The deadlock, unprecedented in Germany's post-war era, has thrust the veteran official back into the spotlight, where analysts say his diplomatic finesse and deep knowledge of the political landscape will be crucial.
One of Germany's most popular and trusted politicians, Steinmeier, 61, has served as head of state, a largely ceremonial position, since March after extended stints as foreign minister and chief of staff for former chancellor Gerhard Schröder.
He is also a Social Democrat, which could give him key leverage to break the current stalemate.
“Never in the history of the federal republic was the diplomatic skill of the president so crucial as it will be in the coming days and weeks,” news magazine Der Spiegel wrote.
Avert political chaos
Chancellor Angela Merkel's conservative CDU-CSU soundly beat the Social Democratic Party (SPD) in September's general election but without an obvious partner to form a ruling coalition.
The SPD's leader Martin Schulz concluded after its disastrous result in the poll, the party was better off in the opposition rather than joining her in another “grand coalition” – the alliance she led for eight of her 12 years in power.
However more than four weeks of talks on forming an alternative alliance of conservatives, pro-business Free Democrats and ecologist Greens collapsed in acrimony on Sunday, leaving Germany in political limbo.
The country's Basic Law, drawn up under the influence of the World War II victors to avert the political chaos that led to the rise of the Nazis, gives the president broad powers to lead the country out of such an impasse.
Steinmeier must now try to cajole party leaders to either agree on a coalition or accept a minority government.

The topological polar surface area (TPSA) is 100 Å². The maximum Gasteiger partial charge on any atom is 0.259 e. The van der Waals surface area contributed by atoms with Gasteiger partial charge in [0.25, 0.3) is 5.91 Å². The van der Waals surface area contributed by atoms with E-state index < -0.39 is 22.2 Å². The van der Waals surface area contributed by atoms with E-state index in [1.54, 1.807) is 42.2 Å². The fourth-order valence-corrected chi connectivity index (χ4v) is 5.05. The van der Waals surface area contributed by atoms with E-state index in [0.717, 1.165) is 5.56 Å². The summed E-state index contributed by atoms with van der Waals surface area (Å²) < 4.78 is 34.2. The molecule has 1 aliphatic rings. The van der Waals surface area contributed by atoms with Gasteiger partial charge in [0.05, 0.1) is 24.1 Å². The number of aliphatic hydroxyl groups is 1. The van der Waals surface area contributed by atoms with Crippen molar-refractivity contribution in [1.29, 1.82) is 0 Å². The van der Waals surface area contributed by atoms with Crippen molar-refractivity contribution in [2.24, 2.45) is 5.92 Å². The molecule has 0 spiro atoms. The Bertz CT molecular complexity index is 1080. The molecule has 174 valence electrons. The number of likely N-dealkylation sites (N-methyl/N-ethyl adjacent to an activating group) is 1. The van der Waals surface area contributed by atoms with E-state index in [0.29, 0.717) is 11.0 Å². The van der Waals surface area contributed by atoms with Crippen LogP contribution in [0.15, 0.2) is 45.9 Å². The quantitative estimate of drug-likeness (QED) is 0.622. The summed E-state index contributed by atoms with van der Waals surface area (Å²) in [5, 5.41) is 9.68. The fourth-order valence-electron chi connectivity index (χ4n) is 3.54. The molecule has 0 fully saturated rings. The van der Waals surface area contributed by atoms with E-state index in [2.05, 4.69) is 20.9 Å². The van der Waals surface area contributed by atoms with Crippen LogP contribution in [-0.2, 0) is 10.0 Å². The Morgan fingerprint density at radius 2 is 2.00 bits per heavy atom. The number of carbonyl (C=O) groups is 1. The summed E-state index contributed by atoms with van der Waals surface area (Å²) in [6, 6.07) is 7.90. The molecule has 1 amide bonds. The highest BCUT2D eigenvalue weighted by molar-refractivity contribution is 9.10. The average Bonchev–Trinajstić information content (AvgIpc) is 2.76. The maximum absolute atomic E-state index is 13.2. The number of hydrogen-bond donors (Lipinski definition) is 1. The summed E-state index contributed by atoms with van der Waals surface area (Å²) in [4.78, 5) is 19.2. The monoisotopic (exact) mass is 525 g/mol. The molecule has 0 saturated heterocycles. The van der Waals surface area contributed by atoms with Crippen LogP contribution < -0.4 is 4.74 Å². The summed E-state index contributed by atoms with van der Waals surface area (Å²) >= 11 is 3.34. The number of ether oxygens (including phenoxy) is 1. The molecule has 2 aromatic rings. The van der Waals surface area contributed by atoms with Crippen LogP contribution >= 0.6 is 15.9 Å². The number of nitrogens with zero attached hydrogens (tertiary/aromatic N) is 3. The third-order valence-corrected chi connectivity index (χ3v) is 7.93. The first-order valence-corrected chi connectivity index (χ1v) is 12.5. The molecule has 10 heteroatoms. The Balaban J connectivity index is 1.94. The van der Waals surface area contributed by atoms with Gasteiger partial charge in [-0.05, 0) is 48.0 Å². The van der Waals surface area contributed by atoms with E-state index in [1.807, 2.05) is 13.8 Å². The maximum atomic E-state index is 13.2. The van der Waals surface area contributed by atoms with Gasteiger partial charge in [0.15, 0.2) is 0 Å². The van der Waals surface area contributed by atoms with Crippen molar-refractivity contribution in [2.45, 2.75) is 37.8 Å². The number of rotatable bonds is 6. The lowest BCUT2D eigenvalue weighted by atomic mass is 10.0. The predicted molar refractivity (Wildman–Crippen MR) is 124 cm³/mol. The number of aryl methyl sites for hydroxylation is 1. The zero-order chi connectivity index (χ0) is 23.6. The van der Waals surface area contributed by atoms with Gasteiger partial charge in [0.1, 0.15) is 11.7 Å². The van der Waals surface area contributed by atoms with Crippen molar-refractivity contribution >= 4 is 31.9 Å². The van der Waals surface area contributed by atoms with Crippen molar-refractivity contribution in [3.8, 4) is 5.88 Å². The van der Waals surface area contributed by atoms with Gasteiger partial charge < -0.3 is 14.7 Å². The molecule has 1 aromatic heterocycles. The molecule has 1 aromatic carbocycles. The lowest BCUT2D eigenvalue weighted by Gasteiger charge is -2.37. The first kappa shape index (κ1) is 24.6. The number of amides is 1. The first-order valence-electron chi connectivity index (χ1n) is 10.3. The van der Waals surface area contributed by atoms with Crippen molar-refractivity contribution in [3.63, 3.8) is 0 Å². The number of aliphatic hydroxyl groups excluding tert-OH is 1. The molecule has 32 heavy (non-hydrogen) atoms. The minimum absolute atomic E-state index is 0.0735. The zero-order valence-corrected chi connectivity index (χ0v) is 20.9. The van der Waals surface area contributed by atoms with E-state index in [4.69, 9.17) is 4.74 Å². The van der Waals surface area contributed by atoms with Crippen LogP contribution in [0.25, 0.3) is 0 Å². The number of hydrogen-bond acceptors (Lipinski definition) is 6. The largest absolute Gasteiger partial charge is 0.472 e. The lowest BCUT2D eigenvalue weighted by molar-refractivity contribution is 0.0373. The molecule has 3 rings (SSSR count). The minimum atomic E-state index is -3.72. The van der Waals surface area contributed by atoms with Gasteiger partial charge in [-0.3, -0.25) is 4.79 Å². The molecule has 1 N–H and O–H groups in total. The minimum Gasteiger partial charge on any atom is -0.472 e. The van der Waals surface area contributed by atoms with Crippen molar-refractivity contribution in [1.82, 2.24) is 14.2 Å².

In a sternly worded statement after crisis talks with Merkel on Monday, he made it clear that he was not in favour of the third option – new elections.
Underlining the duty of lawmakers to their voters, Steinmeier noted: “If the political powers in Europe's largest and strongest economy are unable to come together in the national interest, there will be disbelief and concern, both at home and abroad.”
'Bridge the chasm'
Born January 5th, 1956 in a small town in Lower Saxony, Steinmeier was known as a young man on the football field as an efficient “all-rounder” who could play any position with ease and work well within a team.
The same qualities led the charismatic Schröder to take him under his wing, first as media advisor when he was premier of Lower Saxony and later as a state secretary at the chancellery until making him his top aide in 1999.
In the job, Steinmeier coordinated the security services and shaped Schröder's signature economic reforms.
The unpopular “Agenda 2010” job market measures were the centrepiece of the administration, successful in driving down unemployment but also a key factor in the party's bitter and lasting divide between centrists and leftists and its ongoing weakness in the polls.
As foreign minister under Schröder's successor Merkel from 2005 and 2009 and again from 2013 to 2017, he repeatedly fought to defend his turf against encroachment from the powerful chancellor.
They clashed openly about Russia and China, with Steinmeier warning against alienating either country with too strident criticism and famously accusing her of pursuing a foreign policy comprised of “window dressing” with little substance.
More a civil servant than a glad-handing politician, Steinmeier's charm works better in smaller, relaxed contexts where his dimpled smile and down-to-earth personality can be used to the fullest.
“I never intended to become a politician,” the prematurely white-haired Steinmeier told glossy magazine Bunte. “These things just happen sometimes.”
The centre-left daily Süddeutsche newspaper noted that Steinmeier's crisis management as foreign minister – a job he clearly “loved” – would now serve him well in talks with German party leaders.
He “may have expected a few things when he became president but what he's now facing is surely not one of them”.
“He must now bridge the chasm that has opened.”